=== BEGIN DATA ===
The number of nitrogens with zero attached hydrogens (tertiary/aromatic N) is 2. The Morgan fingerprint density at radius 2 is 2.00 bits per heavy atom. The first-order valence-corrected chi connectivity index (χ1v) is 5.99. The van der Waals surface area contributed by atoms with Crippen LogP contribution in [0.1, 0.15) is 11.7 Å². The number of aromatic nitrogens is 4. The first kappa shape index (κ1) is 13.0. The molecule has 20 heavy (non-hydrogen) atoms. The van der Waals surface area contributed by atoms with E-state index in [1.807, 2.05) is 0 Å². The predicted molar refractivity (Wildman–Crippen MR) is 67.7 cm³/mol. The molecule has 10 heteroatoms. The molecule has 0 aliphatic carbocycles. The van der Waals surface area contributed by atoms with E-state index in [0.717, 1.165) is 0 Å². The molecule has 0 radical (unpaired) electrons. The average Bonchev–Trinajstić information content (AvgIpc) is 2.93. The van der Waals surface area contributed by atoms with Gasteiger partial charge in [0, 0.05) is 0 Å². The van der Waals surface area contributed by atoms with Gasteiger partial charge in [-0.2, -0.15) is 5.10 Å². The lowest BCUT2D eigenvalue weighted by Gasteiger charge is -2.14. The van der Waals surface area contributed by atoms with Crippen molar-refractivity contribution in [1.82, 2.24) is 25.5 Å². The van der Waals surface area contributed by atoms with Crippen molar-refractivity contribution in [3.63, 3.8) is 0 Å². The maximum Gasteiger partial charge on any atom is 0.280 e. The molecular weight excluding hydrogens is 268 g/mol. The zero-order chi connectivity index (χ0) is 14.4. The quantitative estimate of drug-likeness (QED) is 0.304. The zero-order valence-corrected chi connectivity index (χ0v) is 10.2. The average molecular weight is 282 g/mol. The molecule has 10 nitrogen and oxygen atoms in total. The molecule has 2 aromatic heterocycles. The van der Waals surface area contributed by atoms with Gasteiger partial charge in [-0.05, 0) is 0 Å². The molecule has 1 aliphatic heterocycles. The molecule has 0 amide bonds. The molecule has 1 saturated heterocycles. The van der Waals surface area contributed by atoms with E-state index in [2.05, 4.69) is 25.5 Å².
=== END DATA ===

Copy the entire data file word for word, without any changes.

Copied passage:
The number of nitrogens with zero attached hydrogens (tertiary/aromatic N) is 2. The Morgan fingerprint density at radius 2 is 2.00 bits per heavy atom. The first-order valence-corrected chi connectivity index (χ1v) is 5.99. The van der Waals surface area contributed by atoms with Crippen LogP contribution in [0.1, 0.15) is 11.7 Å². The number of aromatic nitrogens is 4. The first kappa shape index (κ1) is 13.0. The molecule has 20 heavy (non-hydrogen) atoms. The van der Waals surface area contributed by atoms with E-state index in [1.807, 2.05) is 0 Å². The predicted molar refractivity (Wildman–Crippen MR) is 67.7 cm³/mol. The molecule has 10 heteroatoms. The molecule has 0 aliphatic carbocycles. The van der Waals surface area contributed by atoms with E-state index in [0.717, 1.165) is 0 Å². The molecule has 0 radical (unpaired) electrons. The average Bonchev–Trinajstić information content (AvgIpc) is 2.93. The van der Waals surface area contributed by atoms with Gasteiger partial charge in [0, 0.05) is 0 Å². The van der Waals surface area contributed by atoms with Gasteiger partial charge in [-0.2, -0.15) is 5.10 Å². The lowest BCUT2D eigenvalue weighted by Gasteiger charge is -2.14. The van der Waals surface area contributed by atoms with Crippen molar-refractivity contribution in [1.82, 2.24) is 25.5 Å². The van der Waals surface area contributed by atoms with Crippen molar-refractivity contribution in [3.63, 3.8) is 0 Å². The maximum Gasteiger partial charge on any atom is 0.280 e. The molecular weight excluding hydrogens is 268 g/mol. The zero-order chi connectivity index (χ0) is 14.4. The quantitative estimate of drug-likeness (QED) is 0.304. The zero-order valence-corrected chi connectivity index (χ0v) is 10.2. The average molecular weight is 282 g/mol. The molecule has 10 nitrogen and oxygen atoms in total. The molecule has 2 aromatic heterocycles. The van der Waals surface area contributed by atoms with Gasteiger partial charge in [-0.05, 0) is 0 Å². The molecule has 1 aliphatic heterocycles. The molecule has 0 amide bonds. The molecule has 1 saturated heterocycles. The van der Waals surface area contributed by atoms with E-state index in [2.05, 4.69) is 25.5 Å².